Version 2Diana Norma Szokolyai is a writer and Executive Artistic Director of Cambridge Writers’ Workshop. Her edited volume, CREDO: An Anthology of Manifestos and Sourcebook for Creative Writing, will be released by C&R Press in May 2018.  She is author of the poetry collections Parallel Sparrows (honorable mention for Best Poetry Book in the 2014 Paris Book Festival) and Roses in the Snow (first runner-­up Best Poetry Book at the 2009 DIY Book Festival). She also records her poetry with musicians and has collaborated with several composers including David Krebs (US), Robert Lemay (Canada), Claudio Gabriele (Italy), Peter James (UK), Jason Haye (UK), and Sebastian Wesman (Estonia). Diana Norma is a founding member of the performing arts groups Sounds in Bloom, ChagallPAC, and The Brooklyn Soundpainting Ensemble.  Her poetry-music collaboration with Flux Without Pause, “Space Mothlight,” hit #16 on the Creative Commons Hot 100 list in 2015, and can be found in the curated WFMU Free Music Archive. Her work has been recently reviewed by The London Grip and published in VIDA: Reports from the Field, The Fiction Project, Quail Bell Magazine, Lyre Lyre, The Boston Globe, Dr. Hurley’s Snake Oil Cure, The Dudley Review and Up the Staircase QuarterlyThe Million Line Poem, The Cambridge Community Poem, and elsewhere, as well as anthologized in Our Last Walk, The Highwaymen NYC #2, Other Countries: Contemporary Poets Rewiring History, Always Wondering, and Teachers as Writers.  She is currently at work on her next book and an album of poetry & music.  Diana Norma holds a M.A. in French (UCONN, La Sorbonne) and an Ed.M in Arts in Education (Harvard).  Diana Norma Szokolyai is represented by Nat Kimber (The Rights Factory).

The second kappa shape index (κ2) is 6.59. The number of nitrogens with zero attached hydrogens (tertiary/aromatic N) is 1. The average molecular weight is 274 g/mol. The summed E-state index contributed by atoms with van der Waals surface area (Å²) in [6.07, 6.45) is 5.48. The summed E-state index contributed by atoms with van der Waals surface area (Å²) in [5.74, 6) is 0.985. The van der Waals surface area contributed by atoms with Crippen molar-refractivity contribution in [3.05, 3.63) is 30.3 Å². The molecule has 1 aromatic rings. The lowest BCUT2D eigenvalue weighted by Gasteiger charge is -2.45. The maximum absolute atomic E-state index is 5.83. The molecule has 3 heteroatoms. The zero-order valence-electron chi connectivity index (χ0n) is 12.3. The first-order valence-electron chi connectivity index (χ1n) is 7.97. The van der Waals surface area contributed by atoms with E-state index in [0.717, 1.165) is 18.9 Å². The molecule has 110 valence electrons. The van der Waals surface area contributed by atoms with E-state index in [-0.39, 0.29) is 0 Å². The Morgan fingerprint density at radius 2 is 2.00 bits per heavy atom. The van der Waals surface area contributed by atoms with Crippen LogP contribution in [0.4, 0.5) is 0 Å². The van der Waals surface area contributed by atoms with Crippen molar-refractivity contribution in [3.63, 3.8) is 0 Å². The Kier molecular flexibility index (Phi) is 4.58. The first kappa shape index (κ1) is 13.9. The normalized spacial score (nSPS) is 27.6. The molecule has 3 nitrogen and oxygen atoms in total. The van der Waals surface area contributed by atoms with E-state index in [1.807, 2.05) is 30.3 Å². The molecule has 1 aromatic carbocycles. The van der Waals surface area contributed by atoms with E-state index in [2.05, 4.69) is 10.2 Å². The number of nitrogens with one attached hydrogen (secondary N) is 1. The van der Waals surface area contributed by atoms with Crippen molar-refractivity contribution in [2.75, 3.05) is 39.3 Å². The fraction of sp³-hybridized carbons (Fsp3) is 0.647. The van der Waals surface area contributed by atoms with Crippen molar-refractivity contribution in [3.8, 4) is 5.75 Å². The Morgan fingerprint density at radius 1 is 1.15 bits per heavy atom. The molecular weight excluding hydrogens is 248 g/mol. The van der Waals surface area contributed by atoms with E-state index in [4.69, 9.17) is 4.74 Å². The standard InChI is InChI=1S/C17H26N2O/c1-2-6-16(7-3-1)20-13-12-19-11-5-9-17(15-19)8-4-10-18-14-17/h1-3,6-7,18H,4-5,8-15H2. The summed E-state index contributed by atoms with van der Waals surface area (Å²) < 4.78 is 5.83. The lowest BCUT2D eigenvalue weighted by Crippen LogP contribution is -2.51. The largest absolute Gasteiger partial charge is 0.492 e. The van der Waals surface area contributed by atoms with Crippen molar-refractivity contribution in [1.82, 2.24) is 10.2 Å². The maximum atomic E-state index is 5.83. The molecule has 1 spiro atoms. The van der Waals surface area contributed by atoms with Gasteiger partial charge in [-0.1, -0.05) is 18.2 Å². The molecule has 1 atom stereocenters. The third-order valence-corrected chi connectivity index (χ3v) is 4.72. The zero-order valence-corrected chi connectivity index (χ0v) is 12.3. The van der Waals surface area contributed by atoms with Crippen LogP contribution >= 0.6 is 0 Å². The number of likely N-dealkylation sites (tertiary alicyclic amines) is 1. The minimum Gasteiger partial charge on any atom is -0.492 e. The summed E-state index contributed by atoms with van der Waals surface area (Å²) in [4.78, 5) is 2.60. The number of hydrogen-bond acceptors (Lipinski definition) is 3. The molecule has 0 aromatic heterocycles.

ritabanerjeeRita Banerjee the Executive Creative Director of the Cambridge Writers’ Workshop and editor of CREDO: An Anthology of Manifestos and Sourcebook for Creative Writing  (C&R Press, March 2018).  She is the author of the poetry collection Echo in Four Beats (Finishing Line Press, February 2018), which was a finalist for the Red Hen Press Benjamin Saltman Award, Three Mile Harbor Poetry Prize, and Aquarius Press / Willow Books Literature Award, the novella “A Night with Kali” in Approaching Footsteps (Spider Road Press, 2016), and the poetry chapbook Cracklers at Night (Finishing Line Press, 2010). She received her doctorate in Comparative Literature from Harvard and her MFA in Creative Writing from the University of Washington, and her writing appears in the Academy of American Poets, Poets & Writers, Nat. Brut.The ScofieldThe Rumpus, Painted Bride Quarterly, Mass Poetry, Hyphen Magazine, Los Angeles Review of BooksElectric Literature, VIDA: Women in Literary Arts, AWP WC&C Quarterly, Queen Mob’s Tea House, Riot Grrrl Magazine, The Fiction Project, Objet d’Art, KBOO Radio’s APA Compass, and elsewhere.  She received her doctorate in Comparative Literature from Harvard and her MFA in Creative Writing from the University of Washington.  She is an Associate Scholar of Comparative Literature at Harvard and teaches at Ludwig Maximilian University of Munich in Germany.  She is the judge for the 2017 Minerva Rising “Dare to Speak” Poetry Chapbook Contest, and she is currently working on a novel, a documentary film about race and intimacy, a book on South Asian literary modernisms, and a collection of lyric essays on race, sex, politics, and everything cool.